Plasmonics is a field of study that explores the interaction of light waves and metallic surfaces, and the resulting density waves of electrons that can be generated from this interaction. The resulting electron density wave that propagates along the surface of the metal is referred to as a surface plasmon polariton, or a surface plasmon. Owing to the strong frequency dependence of the complex permittivity of the metal, plasmons themselves exhibit strong variations with frequency, and this frequency dependence results in surface plasmon resonances.
For nanophotonic structures that are comprised of periodic elements of different permittivity in one dimension (gratings) or two/three dimensions (photonic crystals), the periodic variation in the refractive index inhibits the propagation of electromagnetic waves of specific frequency, resulting in photonic band gaps corresponding to the band of frequencies over which radiation cannot propagate.
FDTD can be used to simulate light scattering in the presence of wavelength scale and sub-wavelength scale geometries. Since the scattering intensity is usually very weak compared to the illumination, a differential method is often used. The total field scattered field method (TFSF) is a convenient technique to get the scattered field, which can remove the mirror reflection.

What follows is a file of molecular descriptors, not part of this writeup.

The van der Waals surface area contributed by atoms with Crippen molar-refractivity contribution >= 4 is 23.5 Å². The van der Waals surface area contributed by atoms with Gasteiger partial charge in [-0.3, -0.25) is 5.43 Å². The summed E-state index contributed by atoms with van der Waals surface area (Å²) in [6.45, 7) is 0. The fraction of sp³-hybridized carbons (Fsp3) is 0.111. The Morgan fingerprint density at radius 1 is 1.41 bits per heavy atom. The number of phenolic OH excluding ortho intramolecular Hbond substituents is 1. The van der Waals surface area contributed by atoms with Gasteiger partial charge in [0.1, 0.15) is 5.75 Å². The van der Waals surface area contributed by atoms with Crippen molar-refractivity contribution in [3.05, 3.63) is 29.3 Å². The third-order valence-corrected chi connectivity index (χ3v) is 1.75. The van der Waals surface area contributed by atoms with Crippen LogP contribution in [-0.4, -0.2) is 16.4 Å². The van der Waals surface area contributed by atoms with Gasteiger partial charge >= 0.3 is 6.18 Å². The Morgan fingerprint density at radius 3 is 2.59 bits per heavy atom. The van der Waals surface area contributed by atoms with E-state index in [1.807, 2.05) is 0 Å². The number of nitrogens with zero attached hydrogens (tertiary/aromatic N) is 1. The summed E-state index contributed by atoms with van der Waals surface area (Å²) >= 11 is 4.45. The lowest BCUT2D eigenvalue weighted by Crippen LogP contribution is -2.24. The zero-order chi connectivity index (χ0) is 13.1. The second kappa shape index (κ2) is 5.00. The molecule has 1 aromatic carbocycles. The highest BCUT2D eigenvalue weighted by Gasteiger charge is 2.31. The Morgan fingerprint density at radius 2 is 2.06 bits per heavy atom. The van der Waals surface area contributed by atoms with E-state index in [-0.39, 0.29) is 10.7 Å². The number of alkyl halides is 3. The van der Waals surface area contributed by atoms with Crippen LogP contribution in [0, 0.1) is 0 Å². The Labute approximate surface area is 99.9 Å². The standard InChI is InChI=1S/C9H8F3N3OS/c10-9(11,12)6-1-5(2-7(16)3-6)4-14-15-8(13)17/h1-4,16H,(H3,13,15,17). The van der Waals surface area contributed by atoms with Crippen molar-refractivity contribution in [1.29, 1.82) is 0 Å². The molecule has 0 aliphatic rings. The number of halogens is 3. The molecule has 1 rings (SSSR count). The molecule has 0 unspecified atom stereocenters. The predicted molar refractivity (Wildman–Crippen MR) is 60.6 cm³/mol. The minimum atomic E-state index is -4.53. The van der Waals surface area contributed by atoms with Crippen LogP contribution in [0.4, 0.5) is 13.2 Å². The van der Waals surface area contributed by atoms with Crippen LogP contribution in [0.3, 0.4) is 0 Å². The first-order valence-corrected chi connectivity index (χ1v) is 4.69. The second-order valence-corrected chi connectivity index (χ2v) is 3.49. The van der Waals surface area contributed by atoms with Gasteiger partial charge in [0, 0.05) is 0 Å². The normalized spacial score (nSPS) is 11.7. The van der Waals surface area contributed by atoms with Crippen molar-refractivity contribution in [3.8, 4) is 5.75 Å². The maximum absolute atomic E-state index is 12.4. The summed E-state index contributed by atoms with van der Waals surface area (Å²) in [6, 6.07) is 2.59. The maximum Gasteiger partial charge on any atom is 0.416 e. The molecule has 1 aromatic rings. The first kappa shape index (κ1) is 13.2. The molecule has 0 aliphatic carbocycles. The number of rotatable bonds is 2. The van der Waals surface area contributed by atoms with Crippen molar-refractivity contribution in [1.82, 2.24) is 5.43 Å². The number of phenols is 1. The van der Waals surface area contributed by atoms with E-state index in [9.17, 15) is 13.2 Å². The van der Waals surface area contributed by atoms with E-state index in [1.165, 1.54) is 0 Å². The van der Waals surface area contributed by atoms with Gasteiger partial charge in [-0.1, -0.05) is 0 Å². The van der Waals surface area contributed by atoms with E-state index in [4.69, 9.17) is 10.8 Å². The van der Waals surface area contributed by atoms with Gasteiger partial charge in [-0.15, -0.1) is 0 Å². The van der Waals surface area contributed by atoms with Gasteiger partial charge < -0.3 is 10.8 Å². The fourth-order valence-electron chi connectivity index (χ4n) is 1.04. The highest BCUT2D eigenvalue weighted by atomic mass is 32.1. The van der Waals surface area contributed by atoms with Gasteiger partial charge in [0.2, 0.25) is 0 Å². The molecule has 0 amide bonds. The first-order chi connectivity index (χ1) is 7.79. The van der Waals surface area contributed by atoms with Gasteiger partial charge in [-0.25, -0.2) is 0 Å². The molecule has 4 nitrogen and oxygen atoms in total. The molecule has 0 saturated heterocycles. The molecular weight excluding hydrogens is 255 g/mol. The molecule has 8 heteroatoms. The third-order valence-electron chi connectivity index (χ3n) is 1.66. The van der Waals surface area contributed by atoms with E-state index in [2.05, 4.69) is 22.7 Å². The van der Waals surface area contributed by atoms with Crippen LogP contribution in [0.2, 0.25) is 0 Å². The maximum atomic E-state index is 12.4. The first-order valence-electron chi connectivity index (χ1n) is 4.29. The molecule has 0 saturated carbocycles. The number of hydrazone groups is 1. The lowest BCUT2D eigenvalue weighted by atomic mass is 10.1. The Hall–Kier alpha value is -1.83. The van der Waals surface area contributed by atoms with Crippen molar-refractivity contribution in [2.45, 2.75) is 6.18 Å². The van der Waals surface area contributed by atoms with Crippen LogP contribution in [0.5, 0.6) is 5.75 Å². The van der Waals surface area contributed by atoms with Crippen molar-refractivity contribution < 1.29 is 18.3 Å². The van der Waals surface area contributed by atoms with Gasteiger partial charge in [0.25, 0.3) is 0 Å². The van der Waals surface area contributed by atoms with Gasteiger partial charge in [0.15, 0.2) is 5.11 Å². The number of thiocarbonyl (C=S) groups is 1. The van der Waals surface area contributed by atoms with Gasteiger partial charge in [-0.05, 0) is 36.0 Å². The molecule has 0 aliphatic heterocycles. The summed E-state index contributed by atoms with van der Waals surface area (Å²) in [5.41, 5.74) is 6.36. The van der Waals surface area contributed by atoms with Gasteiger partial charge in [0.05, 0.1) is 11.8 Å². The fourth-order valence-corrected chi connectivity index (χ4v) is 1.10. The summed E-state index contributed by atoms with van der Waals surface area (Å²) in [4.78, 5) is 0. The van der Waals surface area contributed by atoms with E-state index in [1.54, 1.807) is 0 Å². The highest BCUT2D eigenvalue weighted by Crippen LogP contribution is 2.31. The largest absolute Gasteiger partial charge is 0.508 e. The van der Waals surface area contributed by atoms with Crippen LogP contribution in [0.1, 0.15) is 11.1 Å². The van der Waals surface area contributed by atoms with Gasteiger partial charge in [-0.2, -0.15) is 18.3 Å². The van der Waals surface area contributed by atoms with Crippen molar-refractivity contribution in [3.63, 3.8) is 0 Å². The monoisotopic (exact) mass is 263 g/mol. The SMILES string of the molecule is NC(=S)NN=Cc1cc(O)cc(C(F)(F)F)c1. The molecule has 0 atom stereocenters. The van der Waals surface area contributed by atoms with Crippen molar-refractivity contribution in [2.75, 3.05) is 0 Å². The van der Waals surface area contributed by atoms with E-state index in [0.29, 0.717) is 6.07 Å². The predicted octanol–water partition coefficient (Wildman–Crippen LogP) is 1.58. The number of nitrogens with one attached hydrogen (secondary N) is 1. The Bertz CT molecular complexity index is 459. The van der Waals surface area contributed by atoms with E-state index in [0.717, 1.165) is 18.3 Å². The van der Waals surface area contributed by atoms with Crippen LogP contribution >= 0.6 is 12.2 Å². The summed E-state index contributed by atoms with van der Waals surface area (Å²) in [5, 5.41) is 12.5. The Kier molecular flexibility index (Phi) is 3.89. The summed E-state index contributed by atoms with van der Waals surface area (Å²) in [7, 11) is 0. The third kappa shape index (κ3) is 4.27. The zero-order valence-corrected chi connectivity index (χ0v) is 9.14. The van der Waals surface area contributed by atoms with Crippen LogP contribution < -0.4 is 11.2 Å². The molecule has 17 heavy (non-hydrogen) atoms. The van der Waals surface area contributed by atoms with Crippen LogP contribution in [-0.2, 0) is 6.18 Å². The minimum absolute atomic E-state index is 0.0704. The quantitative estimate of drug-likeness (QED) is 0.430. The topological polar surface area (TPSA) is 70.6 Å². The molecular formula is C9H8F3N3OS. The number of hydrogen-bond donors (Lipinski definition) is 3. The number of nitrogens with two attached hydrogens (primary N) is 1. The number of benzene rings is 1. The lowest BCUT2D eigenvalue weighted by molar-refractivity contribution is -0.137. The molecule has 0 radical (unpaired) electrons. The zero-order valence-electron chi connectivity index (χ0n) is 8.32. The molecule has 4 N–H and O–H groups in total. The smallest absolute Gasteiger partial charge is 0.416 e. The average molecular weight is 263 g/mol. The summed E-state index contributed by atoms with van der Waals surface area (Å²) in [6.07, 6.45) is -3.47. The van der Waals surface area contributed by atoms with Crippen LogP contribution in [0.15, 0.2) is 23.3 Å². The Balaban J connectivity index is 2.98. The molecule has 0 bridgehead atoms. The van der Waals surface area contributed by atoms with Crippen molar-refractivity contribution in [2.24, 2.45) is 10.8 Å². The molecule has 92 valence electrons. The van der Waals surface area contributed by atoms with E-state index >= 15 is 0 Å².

Simulating the lithographic process prior to manufacture can help ensure that severe proximity effects do not compromise the manufacturing process. Ultimately, it is advantageous to employ semiconductor metrology techniques to ensure that the manufacturing process performed as expected. Advanced optical critical dimension metrology offers a means by which high-throughput wafer inspection can be used to identify surface defects and manufacturing (e.g. bridging) imperfections. Understanding the interplay of optical test conditions like polarization, incident angle, and wavelength and the specifics of the defect (size, orientation, etc) is a key capability of a rigorous optical simulation solution.
Liquid crystals are optical materials whose molecules can be oriented via the application of a static or low-frequency electric field. Given the anisotropic optical properties of these materials depending on their orientation, designers can use them to electrically tune the response of a wide class of photonic components including display and communications components including optical switches, couplers, shutters, modulators and beam steering devices. A rigorous Maxwell solver is required to predict the broadband response of photonic components incorporating liquid crystals and when the molecule orientation is varied over wavelength-scale distances.